Pfizer and Strata Oncology have expanded their partnership for a clinical trial assessing various cancer therapies in new, biomarker-guided patient groups.
Named Strata Precision Indications for Approved THerapies (Strata PATH), the prospective, pan-tumour therapeutic trial is designed to assess the safety and efficacy of various cancer therapies in these subjects.
It will enrol 700 patients with advanced cancer, as well as early-stage cancer patients with established micrometastatic disease following preliminary treatment.
Various therapeutic classes including targeted antibody-drug conjugates, treatments, angiogenesis inhibitors, and immunotherapies will be assessed in the trial.
All the therapies that are assessed in this trial are approved by the US Food and Drug Administration (FDA) in oncology and have shown safety profiles in the advanced setting.
Subject enrolment into various trial arms is based on new quantitative RNA and multivariate algorithms, developed by Strata.
As part of the expanded collaboration, Pfizer will provide Mektovi (binimetinib), Lorbrena (lorlatinib), and Braftovi (encorafenib) for up to six new cohorts of subjects with early-stage melanoma, lung, colorectal, and other cancers, with micrometastatic disease.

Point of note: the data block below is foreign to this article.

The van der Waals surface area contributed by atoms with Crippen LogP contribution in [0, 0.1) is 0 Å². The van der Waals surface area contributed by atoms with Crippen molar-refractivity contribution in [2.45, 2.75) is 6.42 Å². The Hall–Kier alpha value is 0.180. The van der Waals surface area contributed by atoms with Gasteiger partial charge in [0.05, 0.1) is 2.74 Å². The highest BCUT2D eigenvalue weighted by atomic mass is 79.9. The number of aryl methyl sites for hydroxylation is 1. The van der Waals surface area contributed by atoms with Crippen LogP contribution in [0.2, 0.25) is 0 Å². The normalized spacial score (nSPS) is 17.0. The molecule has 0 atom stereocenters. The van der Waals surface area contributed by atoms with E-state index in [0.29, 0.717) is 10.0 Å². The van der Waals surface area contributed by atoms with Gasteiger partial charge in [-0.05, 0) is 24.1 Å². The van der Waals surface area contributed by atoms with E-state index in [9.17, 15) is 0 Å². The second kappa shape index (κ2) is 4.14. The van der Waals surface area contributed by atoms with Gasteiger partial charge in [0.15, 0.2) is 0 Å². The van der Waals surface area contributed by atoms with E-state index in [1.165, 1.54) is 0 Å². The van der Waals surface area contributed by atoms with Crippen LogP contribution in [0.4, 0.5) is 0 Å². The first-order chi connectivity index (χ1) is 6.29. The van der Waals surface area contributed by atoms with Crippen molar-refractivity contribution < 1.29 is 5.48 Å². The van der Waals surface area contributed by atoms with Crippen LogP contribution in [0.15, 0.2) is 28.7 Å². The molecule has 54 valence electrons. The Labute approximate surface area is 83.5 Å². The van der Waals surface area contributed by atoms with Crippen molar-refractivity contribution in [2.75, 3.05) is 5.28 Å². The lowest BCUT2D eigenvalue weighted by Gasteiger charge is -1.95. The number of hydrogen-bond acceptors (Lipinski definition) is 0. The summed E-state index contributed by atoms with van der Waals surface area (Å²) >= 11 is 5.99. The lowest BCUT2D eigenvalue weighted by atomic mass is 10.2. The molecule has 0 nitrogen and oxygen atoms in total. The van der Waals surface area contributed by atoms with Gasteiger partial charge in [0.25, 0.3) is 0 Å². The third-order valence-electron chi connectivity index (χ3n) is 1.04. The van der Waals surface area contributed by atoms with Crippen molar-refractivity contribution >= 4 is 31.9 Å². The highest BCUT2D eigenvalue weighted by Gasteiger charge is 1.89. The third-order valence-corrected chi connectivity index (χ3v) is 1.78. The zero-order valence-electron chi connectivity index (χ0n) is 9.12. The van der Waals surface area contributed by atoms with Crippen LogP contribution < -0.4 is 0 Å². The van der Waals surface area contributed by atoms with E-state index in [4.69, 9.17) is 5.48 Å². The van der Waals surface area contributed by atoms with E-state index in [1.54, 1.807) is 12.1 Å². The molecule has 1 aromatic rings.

The company has been providing Mektovi (binimetinib), Lorbrena (lorlatinib), Braftovi (encorafenib), Talzenna (talazoparib), and Inlyta (axitinib) to Strata for assessment in four late-stage trial cohorts.
Strata Oncology co-founder and CEO Dan Rhodes said: “The new cohorts of Strata PATH, supported by Pfizer, afford us a very exciting opportunity to move the advances we’ve seen in late-stage cancer into earlier stages of the disease.
“Our goal is to deliver smarter and earlier treatment to every patient and having the support of Pfizer is a testament to the potential of the clinical trials that we are using to accelerate the impact of precision oncology.”
In May this year, the company enrolled the first patient in a prospective, pan-tumour therapeutic trial of various cancer therapies in new, biomarker-guided patient groups.